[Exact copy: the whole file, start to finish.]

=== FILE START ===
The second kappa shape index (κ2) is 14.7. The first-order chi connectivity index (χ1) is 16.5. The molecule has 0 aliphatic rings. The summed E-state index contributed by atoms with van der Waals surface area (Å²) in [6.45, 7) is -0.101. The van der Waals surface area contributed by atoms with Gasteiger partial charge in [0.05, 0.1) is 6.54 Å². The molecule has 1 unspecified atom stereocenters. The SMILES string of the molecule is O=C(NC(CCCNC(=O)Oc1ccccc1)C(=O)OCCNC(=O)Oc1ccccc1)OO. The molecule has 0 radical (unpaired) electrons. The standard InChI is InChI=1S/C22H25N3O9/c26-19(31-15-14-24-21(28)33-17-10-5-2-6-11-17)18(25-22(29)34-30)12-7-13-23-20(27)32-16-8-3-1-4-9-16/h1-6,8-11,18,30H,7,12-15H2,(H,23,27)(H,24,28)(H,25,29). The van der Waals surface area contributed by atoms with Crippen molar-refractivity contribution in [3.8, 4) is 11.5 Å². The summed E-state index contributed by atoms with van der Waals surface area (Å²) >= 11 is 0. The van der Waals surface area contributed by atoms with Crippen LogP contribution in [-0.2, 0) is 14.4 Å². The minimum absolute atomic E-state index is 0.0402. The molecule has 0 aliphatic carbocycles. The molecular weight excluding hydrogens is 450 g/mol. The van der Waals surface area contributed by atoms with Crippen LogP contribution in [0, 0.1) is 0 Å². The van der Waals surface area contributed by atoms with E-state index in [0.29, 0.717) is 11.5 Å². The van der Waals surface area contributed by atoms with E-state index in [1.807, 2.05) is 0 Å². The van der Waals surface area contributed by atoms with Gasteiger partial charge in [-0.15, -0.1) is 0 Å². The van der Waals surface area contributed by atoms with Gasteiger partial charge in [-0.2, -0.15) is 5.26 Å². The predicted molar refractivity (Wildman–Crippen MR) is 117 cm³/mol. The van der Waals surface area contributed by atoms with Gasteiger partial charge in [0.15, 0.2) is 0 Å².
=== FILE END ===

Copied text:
The second kappa shape index (κ2) is 14.7. The first-order chi connectivity index (χ1) is 16.5. The molecule has 0 aliphatic rings. The summed E-state index contributed by atoms with van der Waals surface area (Å²) in [6.45, 7) is -0.101. The van der Waals surface area contributed by atoms with Gasteiger partial charge in [0.05, 0.1) is 6.54 Å². The molecule has 1 unspecified atom stereocenters. The SMILES string of the molecule is O=C(NC(CCCNC(=O)Oc1ccccc1)C(=O)OCCNC(=O)Oc1ccccc1)OO. The molecule has 0 radical (unpaired) electrons. The standard InChI is InChI=1S/C22H25N3O9/c26-19(31-15-14-24-21(28)33-17-10-5-2-6-11-17)18(25-22(29)34-30)12-7-13-23-20(27)32-16-8-3-1-4-9-16/h1-6,8-11,18,30H,7,12-15H2,(H,23,27)(H,24,28)(H,25,29). The van der Waals surface area contributed by atoms with Crippen molar-refractivity contribution in [3.8, 4) is 11.5 Å². The summed E-state index contributed by atoms with van der Waals surface area (Å²) >= 11 is 0. The van der Waals surface area contributed by atoms with Crippen LogP contribution in [-0.2, 0) is 14.4 Å². The minimum absolute atomic E-state index is 0.0402. The molecule has 0 aliphatic carbocycles. The molecular weight excluding hydrogens is 450 g/mol. The van der Waals surface area contributed by atoms with Crippen LogP contribution in [0, 0.1) is 0 Å². The van der Waals surface area contributed by atoms with E-state index in [0.29, 0.717) is 11.5 Å². The van der Waals surface area contributed by atoms with E-state index in [1.807, 2.05) is 0 Å². The van der Waals surface area contributed by atoms with Gasteiger partial charge in [-0.15, -0.1) is 0 Å². The van der Waals surface area contributed by atoms with Gasteiger partial charge in [-0.2, -0.15) is 5.26 Å². The predicted molar refractivity (Wildman–Crippen MR) is 117 cm³/mol. The van der Waals surface area contributed by atoms with Gasteiger partial charge in [0.15, 0.2) is 0 Å².